I love shopping right after Christmas as soon as the shops open. Not only are the prices most often cut in half, I can also get my favourite food of the season at an affordable price. One of these is the Italian Christmas bread called panettone (pa-ne-to-ne). It's usually tall, round, domed-top bread. Sometimes topped with chunks of sugar with an oh so light, almost fluffy brioche-like inside dotted by little pieces of candied orange, lemon, and raisins. Serving it in vertical slices is the usual way accompanied by mascarpone, or whipped cream, or ice cream or some sweet dessert wine. Me? If I'm feeling civilised, I slice it, toast a little then slather butter on it and eaten delicately with some hot Earl Grey tea. But if I'm ravenous (which is often) I just tear off a piece and promptly scoff it down with some suitably agreeable noise ... hmmm hmmm. I absolutely adore the light-as-air texture of this bread. A little bite plus a whiff of its smell never fail to lift my spirits.
My current stash of this wonderful bread was about to expire and I was left with a choice between having indigestion in eating it all up or be less greedy and make some panettone bread and butter pudding. Bread and butter pudding, I now realised, is simply custard-soaked pieces of bread. It's a wonderful ending for my beloved panettone because the recipe I adapted from the BBC Goodfood magazine was easy to do and utterly divine. The original recipe is here if you're interested.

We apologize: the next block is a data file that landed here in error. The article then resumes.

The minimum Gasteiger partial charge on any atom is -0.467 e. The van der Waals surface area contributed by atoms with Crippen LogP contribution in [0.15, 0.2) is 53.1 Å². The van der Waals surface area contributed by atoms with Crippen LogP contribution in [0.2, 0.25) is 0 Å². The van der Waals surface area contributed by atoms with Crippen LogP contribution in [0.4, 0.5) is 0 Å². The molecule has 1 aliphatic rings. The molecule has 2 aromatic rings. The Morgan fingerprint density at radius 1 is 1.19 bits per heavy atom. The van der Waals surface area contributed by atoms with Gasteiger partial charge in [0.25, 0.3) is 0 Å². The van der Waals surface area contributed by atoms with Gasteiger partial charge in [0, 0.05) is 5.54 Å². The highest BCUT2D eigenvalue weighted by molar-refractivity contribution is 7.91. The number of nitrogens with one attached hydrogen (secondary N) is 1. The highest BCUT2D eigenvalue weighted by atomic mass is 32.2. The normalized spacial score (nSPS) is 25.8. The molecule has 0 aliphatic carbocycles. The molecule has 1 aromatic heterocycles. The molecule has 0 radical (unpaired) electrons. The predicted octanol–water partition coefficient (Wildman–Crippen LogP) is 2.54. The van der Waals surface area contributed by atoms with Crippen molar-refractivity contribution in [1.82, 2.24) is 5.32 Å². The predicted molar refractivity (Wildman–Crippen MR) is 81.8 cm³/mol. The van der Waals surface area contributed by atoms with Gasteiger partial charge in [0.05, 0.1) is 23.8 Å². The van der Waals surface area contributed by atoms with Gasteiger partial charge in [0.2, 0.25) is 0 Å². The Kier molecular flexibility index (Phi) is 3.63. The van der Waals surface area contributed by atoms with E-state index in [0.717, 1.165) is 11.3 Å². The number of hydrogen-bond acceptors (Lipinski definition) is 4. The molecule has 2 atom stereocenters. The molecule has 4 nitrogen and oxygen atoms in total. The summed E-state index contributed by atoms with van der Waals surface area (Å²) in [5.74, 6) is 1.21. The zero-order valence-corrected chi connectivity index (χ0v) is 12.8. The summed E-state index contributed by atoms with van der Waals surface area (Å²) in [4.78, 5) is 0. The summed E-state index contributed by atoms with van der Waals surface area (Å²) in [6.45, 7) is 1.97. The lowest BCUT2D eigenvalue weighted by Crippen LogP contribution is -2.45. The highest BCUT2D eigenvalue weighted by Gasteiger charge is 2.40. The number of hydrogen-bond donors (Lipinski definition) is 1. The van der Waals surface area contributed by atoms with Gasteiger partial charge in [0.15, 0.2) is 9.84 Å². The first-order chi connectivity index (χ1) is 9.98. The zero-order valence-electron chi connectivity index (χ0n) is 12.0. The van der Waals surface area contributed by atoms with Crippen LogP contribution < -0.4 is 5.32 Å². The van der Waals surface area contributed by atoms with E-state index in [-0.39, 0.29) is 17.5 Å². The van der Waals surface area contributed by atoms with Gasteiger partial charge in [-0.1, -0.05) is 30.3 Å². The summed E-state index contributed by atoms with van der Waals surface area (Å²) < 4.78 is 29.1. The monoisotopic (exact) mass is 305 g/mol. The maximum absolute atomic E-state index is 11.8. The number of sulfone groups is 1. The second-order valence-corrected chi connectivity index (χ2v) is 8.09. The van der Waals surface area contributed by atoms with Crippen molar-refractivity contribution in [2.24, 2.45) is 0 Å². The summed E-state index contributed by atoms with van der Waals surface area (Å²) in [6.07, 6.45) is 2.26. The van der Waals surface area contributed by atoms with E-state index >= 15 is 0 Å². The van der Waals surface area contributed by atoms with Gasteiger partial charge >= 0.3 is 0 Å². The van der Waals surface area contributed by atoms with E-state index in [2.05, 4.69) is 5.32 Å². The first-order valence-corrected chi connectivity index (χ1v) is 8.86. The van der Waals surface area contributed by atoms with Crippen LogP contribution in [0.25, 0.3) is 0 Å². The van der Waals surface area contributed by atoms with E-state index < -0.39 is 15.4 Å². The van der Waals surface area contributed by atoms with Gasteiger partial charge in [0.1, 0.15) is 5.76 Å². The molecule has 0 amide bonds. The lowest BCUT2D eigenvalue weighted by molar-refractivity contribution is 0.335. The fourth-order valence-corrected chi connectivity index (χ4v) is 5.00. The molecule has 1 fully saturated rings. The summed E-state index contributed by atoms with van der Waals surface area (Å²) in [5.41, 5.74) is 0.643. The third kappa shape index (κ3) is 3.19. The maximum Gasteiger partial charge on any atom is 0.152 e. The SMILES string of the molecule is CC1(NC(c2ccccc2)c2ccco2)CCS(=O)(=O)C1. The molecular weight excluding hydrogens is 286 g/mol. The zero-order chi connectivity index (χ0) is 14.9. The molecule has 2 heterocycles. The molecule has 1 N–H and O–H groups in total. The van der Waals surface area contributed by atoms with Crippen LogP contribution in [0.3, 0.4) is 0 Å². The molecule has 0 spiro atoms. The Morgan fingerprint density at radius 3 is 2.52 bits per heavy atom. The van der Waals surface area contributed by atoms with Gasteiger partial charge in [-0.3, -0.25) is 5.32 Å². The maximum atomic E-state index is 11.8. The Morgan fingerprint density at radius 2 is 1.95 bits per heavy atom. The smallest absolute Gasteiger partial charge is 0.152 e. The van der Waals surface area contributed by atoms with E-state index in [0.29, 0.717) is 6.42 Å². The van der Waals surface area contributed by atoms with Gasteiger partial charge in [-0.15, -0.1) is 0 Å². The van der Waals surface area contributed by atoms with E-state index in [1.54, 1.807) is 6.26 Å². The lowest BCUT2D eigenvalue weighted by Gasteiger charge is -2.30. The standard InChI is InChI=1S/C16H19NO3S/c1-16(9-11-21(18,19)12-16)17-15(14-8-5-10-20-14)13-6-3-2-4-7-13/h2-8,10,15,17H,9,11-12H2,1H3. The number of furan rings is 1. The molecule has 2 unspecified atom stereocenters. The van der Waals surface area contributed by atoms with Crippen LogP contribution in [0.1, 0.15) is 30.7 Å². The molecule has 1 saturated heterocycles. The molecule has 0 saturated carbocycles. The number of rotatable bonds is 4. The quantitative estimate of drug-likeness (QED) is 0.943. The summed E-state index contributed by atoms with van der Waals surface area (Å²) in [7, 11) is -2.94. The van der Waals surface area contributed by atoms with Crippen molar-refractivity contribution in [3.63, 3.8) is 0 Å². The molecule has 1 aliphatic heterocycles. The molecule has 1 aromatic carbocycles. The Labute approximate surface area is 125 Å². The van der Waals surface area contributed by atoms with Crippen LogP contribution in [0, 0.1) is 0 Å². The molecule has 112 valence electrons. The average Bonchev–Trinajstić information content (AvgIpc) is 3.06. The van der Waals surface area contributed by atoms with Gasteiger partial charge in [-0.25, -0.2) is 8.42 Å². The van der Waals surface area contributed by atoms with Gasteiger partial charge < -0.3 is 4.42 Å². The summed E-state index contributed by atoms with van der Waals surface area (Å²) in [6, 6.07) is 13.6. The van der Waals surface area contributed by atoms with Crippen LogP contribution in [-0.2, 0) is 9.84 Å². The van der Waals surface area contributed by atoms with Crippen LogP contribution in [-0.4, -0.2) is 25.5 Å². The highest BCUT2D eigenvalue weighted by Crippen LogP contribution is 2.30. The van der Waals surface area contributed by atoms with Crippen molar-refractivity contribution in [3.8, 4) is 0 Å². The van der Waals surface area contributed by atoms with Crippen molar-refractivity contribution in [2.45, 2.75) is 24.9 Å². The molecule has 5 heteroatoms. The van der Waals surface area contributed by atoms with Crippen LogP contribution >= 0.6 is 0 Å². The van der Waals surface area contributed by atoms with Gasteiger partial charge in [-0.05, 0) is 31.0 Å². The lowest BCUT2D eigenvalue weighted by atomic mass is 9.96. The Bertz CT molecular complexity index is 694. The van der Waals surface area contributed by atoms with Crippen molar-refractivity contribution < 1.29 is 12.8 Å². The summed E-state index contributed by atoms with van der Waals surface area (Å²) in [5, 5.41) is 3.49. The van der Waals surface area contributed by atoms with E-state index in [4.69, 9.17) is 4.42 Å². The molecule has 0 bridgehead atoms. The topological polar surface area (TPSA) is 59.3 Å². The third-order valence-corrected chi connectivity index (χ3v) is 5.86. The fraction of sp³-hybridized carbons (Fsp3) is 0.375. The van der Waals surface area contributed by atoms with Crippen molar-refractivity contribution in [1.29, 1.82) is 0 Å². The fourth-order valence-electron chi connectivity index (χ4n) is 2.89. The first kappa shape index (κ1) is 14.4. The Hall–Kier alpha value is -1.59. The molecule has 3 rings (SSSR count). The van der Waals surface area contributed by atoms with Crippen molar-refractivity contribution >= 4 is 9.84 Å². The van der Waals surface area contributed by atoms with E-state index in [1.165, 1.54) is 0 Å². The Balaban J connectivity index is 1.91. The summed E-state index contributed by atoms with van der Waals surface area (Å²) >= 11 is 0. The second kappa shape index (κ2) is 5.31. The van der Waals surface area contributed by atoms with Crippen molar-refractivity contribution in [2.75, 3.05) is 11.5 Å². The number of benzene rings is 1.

250 g panettone (about 5 medium slices)
1/2 cup double cream
1 cup milk
1 tsp vanilla extract
2 Tbsp caster sugar (superfine)
icing sugar (for sprinkling - optional)
softly whipped cream, to serve
- Grease a 850ml/1-1/2 pint (about 3 1/2 cups - a 9inch x 9inch deep pan will do) baking dish with a little butter.
- Preheat the oven to 160C/fan 140C/gas mark 3.
- Cut the panettone into wedges then in half, leaving the crusts on. Arrange the bread in the baking pan.
- In a bowl, whisk together the eggs, cream, milk, vanilla extract and sugar and pour evenly over the panettone. Let it soak for a few minutes.
- Put the dish in a deep roasting pan and pour hot water around it to a depth of about 2.5 cm/1 inch
- Bake for 35 minutes until the pudding is just set.
- (Optional) Dust top with icing sugar and serve with whipped cream or ice cream.